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Interviews

Jasper Høiby: Phronesis and a Walk in the Dark

By Published: April 16, 2012
Pitch Black

Phronesis played three concerts in 2011 under the title of Pitch Black: concerts played in regular music venues but without lighting. "Pitch Black was the result of bouncing ideas back and forth with my manager, Sue Edwards. We were talking about interesting things we might do in a live setting. Sue came up with the idea of performing in the dark. I thought she'd lost it! But I thought about it and I warmed to the idea. It seemed like a great way to involve people with visual problems like my sister's and also to acknowledge her, not to just let Green Delay be the album about her. We are very close; she means a great deal to me."



The first Pitch Black performance brought mixed responses from the band's members. "We tried it. I was absolutely buzzing, but I remember Ivo being really worried and saying, 'Please can we not do that again.' We've performed like that three times now, and it's been more and more fun every time. There are no plans to perform like that again at the moment, but I'm sure we'll find a way to do it in the future."

It seems rather odd that a band with such visual impact on stage would choose to perform in the dark, but Høiby argues strongly that it's a way of re-emphasizing the sound of the band. "That was partly what appealed to me about the idea. We were making a statement, in a way. We were declaring that we're not just this flash band; it's not just about the visuals. In the end, that's just icing on the cake, in my opinion. Phronesis has always been about the music. So we made that statement."

Critics and reviewers were very positive about the Pitch Black concept. Høiby is also pleased with the response from audience members. "It was incredibly good. Sometimes I hear from people whose relatives or friends have sight problems, who tell me how incredible they found the experience. The funny thing is that, while playing, I seem to have had similar experiences to people in the audience. That might sound weird, but it makes it feel more like a genuinely shared experience."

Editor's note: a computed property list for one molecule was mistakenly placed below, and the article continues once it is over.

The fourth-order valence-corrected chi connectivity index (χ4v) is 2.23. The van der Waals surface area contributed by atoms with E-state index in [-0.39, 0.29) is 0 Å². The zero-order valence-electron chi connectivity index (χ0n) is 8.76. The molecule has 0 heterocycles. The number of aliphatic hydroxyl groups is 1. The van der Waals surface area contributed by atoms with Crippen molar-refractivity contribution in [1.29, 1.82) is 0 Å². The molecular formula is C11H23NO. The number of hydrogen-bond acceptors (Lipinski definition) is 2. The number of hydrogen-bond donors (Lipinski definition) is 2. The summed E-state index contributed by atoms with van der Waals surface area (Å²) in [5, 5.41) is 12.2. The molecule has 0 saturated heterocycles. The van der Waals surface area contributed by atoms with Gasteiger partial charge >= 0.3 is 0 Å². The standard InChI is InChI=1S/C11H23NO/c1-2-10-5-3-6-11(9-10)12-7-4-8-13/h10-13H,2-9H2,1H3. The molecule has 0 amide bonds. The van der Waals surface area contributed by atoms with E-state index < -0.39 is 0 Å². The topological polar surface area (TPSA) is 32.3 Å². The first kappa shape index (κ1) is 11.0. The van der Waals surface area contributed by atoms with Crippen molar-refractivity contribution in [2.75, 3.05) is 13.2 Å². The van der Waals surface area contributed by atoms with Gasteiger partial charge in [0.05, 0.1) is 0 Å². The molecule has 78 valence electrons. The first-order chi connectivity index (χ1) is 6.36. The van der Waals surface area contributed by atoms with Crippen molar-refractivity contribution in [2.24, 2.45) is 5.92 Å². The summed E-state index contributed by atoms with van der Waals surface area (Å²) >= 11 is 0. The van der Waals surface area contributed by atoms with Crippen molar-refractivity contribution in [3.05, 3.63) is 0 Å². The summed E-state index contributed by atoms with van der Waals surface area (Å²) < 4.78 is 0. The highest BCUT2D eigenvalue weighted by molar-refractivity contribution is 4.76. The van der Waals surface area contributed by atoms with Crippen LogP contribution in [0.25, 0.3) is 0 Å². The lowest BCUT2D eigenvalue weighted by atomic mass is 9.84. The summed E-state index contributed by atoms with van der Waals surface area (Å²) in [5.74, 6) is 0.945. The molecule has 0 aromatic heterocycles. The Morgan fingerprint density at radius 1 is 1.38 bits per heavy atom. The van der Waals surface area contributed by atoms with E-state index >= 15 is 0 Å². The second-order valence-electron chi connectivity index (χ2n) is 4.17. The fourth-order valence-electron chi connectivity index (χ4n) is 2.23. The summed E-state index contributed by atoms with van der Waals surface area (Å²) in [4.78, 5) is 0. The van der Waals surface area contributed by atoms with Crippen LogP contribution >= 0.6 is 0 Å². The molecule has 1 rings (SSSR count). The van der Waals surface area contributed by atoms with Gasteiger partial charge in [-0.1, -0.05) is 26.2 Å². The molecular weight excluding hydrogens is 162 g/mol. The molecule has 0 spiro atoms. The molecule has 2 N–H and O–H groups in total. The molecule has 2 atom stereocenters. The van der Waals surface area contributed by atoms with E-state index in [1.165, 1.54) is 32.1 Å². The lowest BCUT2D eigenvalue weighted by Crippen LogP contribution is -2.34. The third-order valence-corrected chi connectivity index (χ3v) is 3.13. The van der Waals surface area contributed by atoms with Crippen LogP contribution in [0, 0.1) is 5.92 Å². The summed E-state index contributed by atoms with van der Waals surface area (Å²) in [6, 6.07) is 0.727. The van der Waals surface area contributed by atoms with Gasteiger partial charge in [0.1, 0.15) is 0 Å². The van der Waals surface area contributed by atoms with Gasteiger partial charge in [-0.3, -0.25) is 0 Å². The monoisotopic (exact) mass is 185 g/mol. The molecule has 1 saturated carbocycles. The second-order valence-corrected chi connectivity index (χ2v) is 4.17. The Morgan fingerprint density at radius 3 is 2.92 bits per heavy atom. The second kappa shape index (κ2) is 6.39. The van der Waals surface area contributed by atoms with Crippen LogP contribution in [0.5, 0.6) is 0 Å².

Shared experience it might be, but it's by no means a normal concert. Playing in the dark is a physically taxing activity, and set lengths need some adjustment. "It's not a normal-length performance. In Bremen we did two sets, but at Brecon Jazz Festival we did one hour, and in the Purcell Room [part of London's South Bank complex] we did 50 to 55 minutes. Of course, you don't want people to sit in the dark for too long, even though time seems to go really fast. It's also really liberating to play in the dark because you don't have to worry about what you look like. If anyone could see me in the middle of a Pitch Black performance, they'd probably be a little bit scared." Høiby laughs at the thought before concluding that "It's great not to have to think about it."

Like most other jazz musicians, Høiby continues to play in a bewildering array of bands, including Compassionate Dictatorship, Kairos 4tet and Richard Fairhurst's Triptych. It's a necessity in order to earn a living, and it's also part of what drives many musicians: a love of exploration and innovation. But it makes leading a band even more problematic. "It's extremely difficult. Obviously, the bands aren't working at the same time, but there's a lot of organization that goes on. Even then it's very, very hard. You just try to do your best."

There's a positive aspect to this constant need for organization and coordination: its reflection of the energy and activity in the jazz scene in Britain and the rest of Europe. Høiby certainly views things with optimism. "I think it's a very healthy scene, even though the economic situation seems extremely scary, and money is tight, and maybe people aren't going out so much. Even with that, there's an incredibly healthy scene in the U.K. and Europe. People are fighting really hard for jazz, and I think it's paying off."

Selected Discography

Phronesis, Walking Dark (Edition Records, 2012)

Kairos 4tet, Statement Of Intent (Edition Records, 2011)

Richard Fairhurst's Triptych, Amusia (Babel, 2010)

Phronesis, Alive (Edition Records, 2010)

Compassionate Dictatorship, Cash Cows (FMR Records, 2010)

Mark Lockheart, In Deep (Edition Records, 2009)

Ivo Neame, Caught In The Light Of Day (Edition Records, 2009)

Phronesis, Green Delay (Loop Records, 2009)

Jim Hart's Gemini, Narrada (Loop Records, 2009)

Phronesis, Organic Warfare (Loop Records, 2007)

Photo Credits

Page 1: Courtesy of Equilibrium Arts

Page 2: Courtesy of Jasper Hoiby
Jasper Hoiby
Jasper Hoiby

bass, acoustic


Page 3: Bruce Lindsay


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